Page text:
The evening of June 23, St John's Eve (also known as Midsummer because it falls on or near the
summer solstice), is the eve of celebration before the Feast Day of St John the Baptist. The Christian holy day is fixed at
June 24 but in some countries, festivities are celebrated the night before. Fire is the most typical element associated with
the Saint John's Eve celebration. In many countries, such as Croatia, bonfires are lit for people to jump over. In Estonia
and Finland, old fishing boats may be burnt in the large pyres set ablaze and people gather with their families, or at larger
events to celebrate this important day with singing and dancing. In Ireland, Bonfire Night is held on St. John's Eve,
when bonfires are lit on hilltops and many towns and cities have "Midsummer Carnivals", with fairs, concerts and
fireworks, around the same time. In Turin, Italy the city stops work for two days and people from the surroundings comes
to dance around the bonfire in the central square. In Portugal, street parties are held in many cities, towns and villages.
On June 23, Catholics all over Brazil light a big fire, symbolising a Catholic tale: During a conversation, John's mother,
Elizabeth, agreed to light a big fire to notify her cousin Mary (mother of Jesus) that she had given birth, that she might
get post-partum assistance from her cousin. In Puerto Rico, a night-long celebration is held and after sunset, people travel
to a beach or any accessible body of water (e.g. river, lake or even bathtub) and, at midnight, fall backwards into it --
three, seven or twelve times to cleanse the body from bad luck and give good luck for the following year. In Spain,
bonfires are lit and a set of firework displays usually takes place.
Midsummer celebrations held throughout the United
States are largely derived from the cultures of immigrants who arrived from various European nations since the 19th century:
In New York, Swedish Midsummer celebrations in Battery Park attracts some 3,000-5,000 people annually, which makes
it one of the city's largest celebrations. A Midsummer celebration which also honors Swedish heritage and history, has been
held annually on the sound in Throgs Neck since 1941.
The Seattle, Washington neighborhood of Fremont puts on a large Summer
Solstice Parade and Pageant, which for many years has controversially included painted naked cyclists. In St. Edwards Park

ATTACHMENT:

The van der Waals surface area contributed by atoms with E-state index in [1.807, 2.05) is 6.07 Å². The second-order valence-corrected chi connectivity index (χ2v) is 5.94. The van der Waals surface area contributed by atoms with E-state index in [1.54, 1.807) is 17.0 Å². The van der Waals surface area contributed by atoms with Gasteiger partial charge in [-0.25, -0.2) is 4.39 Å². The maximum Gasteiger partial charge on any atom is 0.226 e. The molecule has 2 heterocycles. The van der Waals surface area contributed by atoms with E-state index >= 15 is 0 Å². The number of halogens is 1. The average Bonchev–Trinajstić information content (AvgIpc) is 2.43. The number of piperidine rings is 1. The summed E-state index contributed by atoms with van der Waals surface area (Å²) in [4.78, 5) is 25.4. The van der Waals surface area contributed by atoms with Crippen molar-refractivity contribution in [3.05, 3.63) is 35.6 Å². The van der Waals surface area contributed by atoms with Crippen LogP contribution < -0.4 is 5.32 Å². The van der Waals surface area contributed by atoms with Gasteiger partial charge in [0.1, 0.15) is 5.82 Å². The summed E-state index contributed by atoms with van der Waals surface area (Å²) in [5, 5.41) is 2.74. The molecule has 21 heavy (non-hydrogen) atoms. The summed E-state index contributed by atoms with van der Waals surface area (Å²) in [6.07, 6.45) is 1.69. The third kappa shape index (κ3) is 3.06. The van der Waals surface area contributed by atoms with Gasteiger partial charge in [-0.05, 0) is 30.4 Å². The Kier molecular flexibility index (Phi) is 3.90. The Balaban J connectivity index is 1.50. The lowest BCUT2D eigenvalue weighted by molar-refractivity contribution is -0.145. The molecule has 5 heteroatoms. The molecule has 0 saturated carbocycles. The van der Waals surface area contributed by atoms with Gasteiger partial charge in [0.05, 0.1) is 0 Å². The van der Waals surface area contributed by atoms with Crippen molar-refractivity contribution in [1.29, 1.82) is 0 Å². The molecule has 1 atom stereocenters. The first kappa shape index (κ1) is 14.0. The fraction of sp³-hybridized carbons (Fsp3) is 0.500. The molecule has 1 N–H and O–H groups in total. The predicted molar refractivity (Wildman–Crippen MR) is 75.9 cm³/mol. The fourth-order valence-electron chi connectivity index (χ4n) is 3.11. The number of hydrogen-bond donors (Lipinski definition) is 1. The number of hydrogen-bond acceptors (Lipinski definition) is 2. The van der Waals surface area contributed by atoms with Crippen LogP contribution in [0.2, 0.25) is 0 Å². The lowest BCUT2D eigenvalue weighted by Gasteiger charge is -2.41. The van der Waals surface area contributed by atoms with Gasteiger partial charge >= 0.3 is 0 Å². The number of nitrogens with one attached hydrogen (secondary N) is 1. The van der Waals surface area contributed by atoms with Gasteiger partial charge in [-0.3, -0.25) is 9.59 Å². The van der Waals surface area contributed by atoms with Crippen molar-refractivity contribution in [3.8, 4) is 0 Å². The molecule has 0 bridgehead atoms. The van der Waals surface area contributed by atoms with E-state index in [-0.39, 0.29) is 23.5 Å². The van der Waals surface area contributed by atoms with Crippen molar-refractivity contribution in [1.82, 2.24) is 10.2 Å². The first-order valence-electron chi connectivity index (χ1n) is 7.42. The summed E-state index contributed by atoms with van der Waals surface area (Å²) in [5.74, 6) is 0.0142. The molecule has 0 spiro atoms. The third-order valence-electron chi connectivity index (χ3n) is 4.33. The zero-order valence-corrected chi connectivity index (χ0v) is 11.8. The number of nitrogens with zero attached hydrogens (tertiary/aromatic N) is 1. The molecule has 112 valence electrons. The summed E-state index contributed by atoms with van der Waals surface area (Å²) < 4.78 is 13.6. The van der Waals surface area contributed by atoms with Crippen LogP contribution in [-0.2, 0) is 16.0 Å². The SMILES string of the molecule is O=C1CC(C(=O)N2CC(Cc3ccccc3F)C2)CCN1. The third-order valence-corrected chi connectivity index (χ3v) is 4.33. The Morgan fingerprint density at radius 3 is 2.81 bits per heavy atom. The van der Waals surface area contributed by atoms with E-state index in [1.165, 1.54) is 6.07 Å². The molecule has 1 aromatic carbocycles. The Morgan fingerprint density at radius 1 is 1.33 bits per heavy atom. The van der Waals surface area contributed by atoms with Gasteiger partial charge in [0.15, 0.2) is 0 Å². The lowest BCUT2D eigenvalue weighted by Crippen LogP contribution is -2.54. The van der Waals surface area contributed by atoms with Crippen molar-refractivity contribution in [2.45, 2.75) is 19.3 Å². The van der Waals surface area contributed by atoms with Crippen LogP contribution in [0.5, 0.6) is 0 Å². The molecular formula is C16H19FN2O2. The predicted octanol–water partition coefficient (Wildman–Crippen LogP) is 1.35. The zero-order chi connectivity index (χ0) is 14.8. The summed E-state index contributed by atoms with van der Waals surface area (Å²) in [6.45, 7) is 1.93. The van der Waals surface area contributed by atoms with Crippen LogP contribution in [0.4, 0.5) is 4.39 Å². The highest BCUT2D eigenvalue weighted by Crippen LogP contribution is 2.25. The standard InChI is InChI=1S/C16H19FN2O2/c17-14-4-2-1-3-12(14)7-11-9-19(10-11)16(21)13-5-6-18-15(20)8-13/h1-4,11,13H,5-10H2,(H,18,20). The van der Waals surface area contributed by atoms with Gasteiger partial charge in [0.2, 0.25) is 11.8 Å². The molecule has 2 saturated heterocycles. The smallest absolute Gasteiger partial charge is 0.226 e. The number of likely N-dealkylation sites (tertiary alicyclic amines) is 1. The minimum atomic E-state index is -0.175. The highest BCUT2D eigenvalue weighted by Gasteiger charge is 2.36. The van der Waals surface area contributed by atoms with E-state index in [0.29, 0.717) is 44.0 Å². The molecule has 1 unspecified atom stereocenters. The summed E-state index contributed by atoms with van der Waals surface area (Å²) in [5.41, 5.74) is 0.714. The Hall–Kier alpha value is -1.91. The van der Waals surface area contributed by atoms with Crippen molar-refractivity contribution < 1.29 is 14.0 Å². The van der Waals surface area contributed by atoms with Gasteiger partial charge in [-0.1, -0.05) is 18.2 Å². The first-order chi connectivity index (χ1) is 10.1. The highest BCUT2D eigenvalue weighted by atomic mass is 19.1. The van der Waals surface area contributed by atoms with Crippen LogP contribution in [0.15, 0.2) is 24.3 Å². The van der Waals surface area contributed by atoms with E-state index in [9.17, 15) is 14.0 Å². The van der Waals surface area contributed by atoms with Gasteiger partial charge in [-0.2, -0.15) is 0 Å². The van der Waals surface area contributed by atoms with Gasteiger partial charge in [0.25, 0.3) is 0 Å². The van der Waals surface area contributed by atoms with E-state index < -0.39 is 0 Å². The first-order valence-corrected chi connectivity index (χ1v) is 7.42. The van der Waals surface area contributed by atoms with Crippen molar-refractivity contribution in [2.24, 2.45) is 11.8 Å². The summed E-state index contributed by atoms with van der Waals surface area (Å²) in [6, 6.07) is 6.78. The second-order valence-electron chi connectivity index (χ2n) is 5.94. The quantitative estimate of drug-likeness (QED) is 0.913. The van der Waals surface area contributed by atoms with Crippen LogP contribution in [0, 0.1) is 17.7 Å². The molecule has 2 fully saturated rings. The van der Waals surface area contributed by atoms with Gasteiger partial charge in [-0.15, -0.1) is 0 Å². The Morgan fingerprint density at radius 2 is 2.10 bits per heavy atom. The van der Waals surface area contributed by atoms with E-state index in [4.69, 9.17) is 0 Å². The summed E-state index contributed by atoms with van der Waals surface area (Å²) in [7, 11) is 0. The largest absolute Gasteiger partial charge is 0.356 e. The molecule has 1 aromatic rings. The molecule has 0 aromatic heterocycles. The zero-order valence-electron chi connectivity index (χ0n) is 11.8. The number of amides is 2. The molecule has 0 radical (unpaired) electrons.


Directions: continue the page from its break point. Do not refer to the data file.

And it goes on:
in Kenmore, the Skandia Folkdance Society hosts Midsommarfest, which includes a Scandinavian solstice pole.
celebration is held on Casper Mountain in Wyoming at Crimson Dawn park. Crimson Dawn is known in the area for the great stories
of mythical creatures and people that live on Casper Mountain. The celebration is attended by many people from the community,
and from around the country. A large bonfire is held and all are invited to throw a handful of red soil into the fire in
hopes that they get their wish granted.
Since 1974, Santa Barbara, California has hosted an annual Summer Solstice
celebration, typically on the weekend of or the weekend after the actual solstice. It includes a festival and parade.
Tucson, Arizona hosts Earthwalk Solstice celebration, with sister events in San Francisco, Jerusalem, and other communities
around the world. The event features a walk through a giant labyrinth, musicians, healers, ceremony, etc.
Upper Peninsula, the large number of Finnish and other northern European descendants celebrate Juhannus annually by holding
a beachfront bonfire on the Saturday following the first day of summer.
In Kaleva, Michigan Juhannus is celebrated
annually on or near the Summer Solstice by Gathering at the Village Roadside Park. Traditionally Pannukakku (Finnish Oven
Baked Pancake) and strawberry shortcake is enjoyed followed by a bonfire or kokko. Kaleva was founded in 1900 by Finnish
Geneva, Illinois, hosts a festival on the third Sunday of June featuring maypole-raising, dancing, and
presentation of an authentic Viking ship. Rockford, Illinois, Chicago, Minneapolis, Minnesota, and Lindsborg, Kansas
also celebrate Midsummer.
And in New Orleans, St. John's Eve has traditionally been celebrated by voodoo practitioners.
Above is a description of "Voudou’s [voodoo] Day” activity along the lake between Bayou St. John and Lakeport
(West End) from the files of the N. O. Times newspaper. A June 23, 1884 edition of the New Orleans Times-Democrat reported
“Eve of St. John” activities; “The queen in attendance” as well as a “scene on the lake coast
from Spanish Fort to Milneburg was one which cannot easily be forgotten”. (Image from the
State Library of Louisiana. Text source: WIKI)